• People consider the steak to be of higher quality.
  • Marbling makes the steak juicier and more tender.
  • It can help the meat stay moist while it's cooking. Also, without much marbling, your steak will be easier to dry during cooking.

When it comes to tomahawk and ribeye steaks, tomahawk steaks usually contain more marbling than ribeye. Tomahawk steaks have more marbling because even though both cuts come from the same section of the cow, the tomahawk steak gets cut to include more muscle and fat tissue from the rib. As a result, tomahawk steak has a higher amount of intermuscular fat than ribeye, which creates marbling.

Grilled tomahawk beef steak set, on wooden serving board, on white stone background, top view flat lay, with copy space for text
Tomahawk steak is a larger, bone-in ribeye.


Cooking Method Differences: Tomahawk Steak vs. Ribeye

Even though the preferred cooking methods between tomahawk steak and ribeye are very similar, the ideal cooking time and temperature needed for each method can vary because of the differences in size, thickness, and the bone in a tomahawk steak. This is an important factor to remember when preparing these flavorful steaks.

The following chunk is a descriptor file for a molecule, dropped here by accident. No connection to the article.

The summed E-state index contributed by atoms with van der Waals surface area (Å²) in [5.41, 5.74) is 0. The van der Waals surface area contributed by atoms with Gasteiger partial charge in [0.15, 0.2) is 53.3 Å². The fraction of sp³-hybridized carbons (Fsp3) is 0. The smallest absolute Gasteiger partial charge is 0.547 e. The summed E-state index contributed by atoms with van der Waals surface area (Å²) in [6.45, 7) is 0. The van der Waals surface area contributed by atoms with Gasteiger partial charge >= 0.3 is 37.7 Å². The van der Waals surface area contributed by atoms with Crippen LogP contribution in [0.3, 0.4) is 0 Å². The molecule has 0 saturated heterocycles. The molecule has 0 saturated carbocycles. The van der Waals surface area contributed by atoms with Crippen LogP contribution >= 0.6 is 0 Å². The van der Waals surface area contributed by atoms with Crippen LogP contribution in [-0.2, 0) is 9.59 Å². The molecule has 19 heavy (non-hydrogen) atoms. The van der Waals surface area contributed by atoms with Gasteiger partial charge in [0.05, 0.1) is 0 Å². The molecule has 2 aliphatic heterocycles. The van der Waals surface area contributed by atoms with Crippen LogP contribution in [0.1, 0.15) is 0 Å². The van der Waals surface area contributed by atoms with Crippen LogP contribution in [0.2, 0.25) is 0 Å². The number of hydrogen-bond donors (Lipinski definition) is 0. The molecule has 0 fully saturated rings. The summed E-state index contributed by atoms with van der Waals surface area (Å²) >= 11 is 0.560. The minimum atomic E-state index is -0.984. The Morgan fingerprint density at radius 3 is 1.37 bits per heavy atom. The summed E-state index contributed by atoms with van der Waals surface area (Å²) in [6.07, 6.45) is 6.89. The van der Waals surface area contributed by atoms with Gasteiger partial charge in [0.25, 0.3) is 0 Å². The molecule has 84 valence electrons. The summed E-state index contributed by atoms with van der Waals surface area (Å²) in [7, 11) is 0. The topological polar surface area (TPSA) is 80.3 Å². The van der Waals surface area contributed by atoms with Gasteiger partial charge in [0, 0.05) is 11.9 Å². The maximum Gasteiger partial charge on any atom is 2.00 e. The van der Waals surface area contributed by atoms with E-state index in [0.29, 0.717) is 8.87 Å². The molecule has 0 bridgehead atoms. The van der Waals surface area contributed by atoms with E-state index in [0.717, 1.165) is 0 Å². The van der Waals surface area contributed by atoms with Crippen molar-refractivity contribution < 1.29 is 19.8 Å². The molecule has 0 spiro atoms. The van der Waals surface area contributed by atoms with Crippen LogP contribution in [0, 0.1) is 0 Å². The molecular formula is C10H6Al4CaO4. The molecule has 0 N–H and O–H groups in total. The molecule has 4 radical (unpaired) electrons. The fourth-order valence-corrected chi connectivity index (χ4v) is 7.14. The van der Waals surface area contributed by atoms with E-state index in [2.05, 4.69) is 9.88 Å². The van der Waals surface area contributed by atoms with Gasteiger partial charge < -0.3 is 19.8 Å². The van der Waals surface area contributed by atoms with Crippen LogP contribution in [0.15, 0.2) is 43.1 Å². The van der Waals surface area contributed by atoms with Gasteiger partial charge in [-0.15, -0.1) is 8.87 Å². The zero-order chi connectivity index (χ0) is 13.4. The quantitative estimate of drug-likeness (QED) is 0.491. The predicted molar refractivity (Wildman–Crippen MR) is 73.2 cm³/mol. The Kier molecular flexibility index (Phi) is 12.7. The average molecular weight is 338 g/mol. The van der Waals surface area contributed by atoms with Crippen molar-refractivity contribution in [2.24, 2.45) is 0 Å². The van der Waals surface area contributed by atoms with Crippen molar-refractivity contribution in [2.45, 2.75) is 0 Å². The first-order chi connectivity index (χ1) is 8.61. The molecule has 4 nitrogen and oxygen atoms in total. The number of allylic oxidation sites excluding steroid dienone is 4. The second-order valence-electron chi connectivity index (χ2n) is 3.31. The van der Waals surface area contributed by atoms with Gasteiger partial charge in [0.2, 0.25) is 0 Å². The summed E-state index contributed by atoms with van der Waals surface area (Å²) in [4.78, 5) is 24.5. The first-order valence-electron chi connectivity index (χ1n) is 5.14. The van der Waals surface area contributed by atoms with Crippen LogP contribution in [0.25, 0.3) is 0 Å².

Below, you will find a table that outlines the recommended cooking methods for both cuts, along with the temperature and cooking time differences between the two. This table uses the average weight and thickness of each steak.

Cooking MethodTomahawk Steak (32 oz, 2 in)Ribeye (9 oz, 1.5 in)
Grilling (direct heat)10-12 minutes on each side at 450 degrees Fahrenheit.3-4 minutes on each side at 450 degrees Fahrenheit.
Broiling8-9 minutes on each side at the highest temperature (500 degrees Fahrenheit).4-5 minutes on each side at the highest temperature (500 degrees Fahrenheit).
Pan-searing4-5 minutes on each side at high heat.3-4 minutes per side at high heat.